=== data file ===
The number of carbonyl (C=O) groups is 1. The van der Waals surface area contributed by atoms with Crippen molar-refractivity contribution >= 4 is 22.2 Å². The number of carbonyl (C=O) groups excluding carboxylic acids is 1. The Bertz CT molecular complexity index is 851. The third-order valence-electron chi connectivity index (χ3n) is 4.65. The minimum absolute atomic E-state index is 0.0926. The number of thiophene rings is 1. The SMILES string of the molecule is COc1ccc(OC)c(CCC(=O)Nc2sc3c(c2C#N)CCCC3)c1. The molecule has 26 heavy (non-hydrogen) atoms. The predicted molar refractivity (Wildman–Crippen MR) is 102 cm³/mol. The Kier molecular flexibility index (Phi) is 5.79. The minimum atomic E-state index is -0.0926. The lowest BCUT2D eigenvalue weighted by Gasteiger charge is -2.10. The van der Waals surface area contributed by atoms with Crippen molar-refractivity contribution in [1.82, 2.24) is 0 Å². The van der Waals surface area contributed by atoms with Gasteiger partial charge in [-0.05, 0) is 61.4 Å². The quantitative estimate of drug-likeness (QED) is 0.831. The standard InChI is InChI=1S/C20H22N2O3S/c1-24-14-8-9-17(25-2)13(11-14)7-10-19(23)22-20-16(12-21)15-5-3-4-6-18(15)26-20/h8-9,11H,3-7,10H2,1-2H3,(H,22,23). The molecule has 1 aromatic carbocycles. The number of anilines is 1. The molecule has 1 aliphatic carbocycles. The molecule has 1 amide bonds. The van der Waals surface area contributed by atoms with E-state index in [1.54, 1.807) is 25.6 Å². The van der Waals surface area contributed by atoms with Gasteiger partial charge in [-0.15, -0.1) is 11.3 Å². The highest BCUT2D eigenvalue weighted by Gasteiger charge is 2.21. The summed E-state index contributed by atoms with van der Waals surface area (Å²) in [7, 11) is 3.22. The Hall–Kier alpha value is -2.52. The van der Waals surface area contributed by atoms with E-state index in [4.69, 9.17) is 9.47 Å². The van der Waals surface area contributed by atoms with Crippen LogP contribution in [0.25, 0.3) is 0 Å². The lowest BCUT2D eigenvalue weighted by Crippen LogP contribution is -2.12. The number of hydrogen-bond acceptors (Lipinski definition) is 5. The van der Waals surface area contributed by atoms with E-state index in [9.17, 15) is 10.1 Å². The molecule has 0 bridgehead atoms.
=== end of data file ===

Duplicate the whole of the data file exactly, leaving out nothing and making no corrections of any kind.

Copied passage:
The number of carbonyl (C=O) groups is 1. The van der Waals surface area contributed by atoms with Crippen molar-refractivity contribution >= 4 is 22.2 Å². The number of carbonyl (C=O) groups excluding carboxylic acids is 1. The Bertz CT molecular complexity index is 851. The third-order valence-electron chi connectivity index (χ3n) is 4.65. The minimum absolute atomic E-state index is 0.0926. The number of thiophene rings is 1. The SMILES string of the molecule is COc1ccc(OC)c(CCC(=O)Nc2sc3c(c2C#N)CCCC3)c1. The molecule has 26 heavy (non-hydrogen) atoms. The predicted molar refractivity (Wildman–Crippen MR) is 102 cm³/mol. The Kier molecular flexibility index (Phi) is 5.79. The minimum atomic E-state index is -0.0926. The lowest BCUT2D eigenvalue weighted by Gasteiger charge is -2.10. The van der Waals surface area contributed by atoms with Crippen molar-refractivity contribution in [1.82, 2.24) is 0 Å². The van der Waals surface area contributed by atoms with Gasteiger partial charge in [-0.05, 0) is 61.4 Å². The quantitative estimate of drug-likeness (QED) is 0.831. The standard InChI is InChI=1S/C20H22N2O3S/c1-24-14-8-9-17(25-2)13(11-14)7-10-19(23)22-20-16(12-21)15-5-3-4-6-18(15)26-20/h8-9,11H,3-7,10H2,1-2H3,(H,22,23). The molecule has 1 aromatic carbocycles. The number of anilines is 1. The molecule has 1 aliphatic carbocycles. The molecule has 1 amide bonds. The van der Waals surface area contributed by atoms with E-state index in [1.54, 1.807) is 25.6 Å². The van der Waals surface area contributed by atoms with Gasteiger partial charge in [-0.15, -0.1) is 11.3 Å². The highest BCUT2D eigenvalue weighted by Gasteiger charge is 2.21. The summed E-state index contributed by atoms with van der Waals surface area (Å²) in [7, 11) is 3.22. The Hall–Kier alpha value is -2.52. The van der Waals surface area contributed by atoms with E-state index in [4.69, 9.17) is 9.47 Å². The van der Waals surface area contributed by atoms with Crippen LogP contribution in [0.25, 0.3) is 0 Å². The lowest BCUT2D eigenvalue weighted by Crippen LogP contribution is -2.12. The number of hydrogen-bond acceptors (Lipinski definition) is 5. The van der Waals surface area contributed by atoms with E-state index in [9.17, 15) is 10.1 Å². The molecule has 0 bridgehead atoms.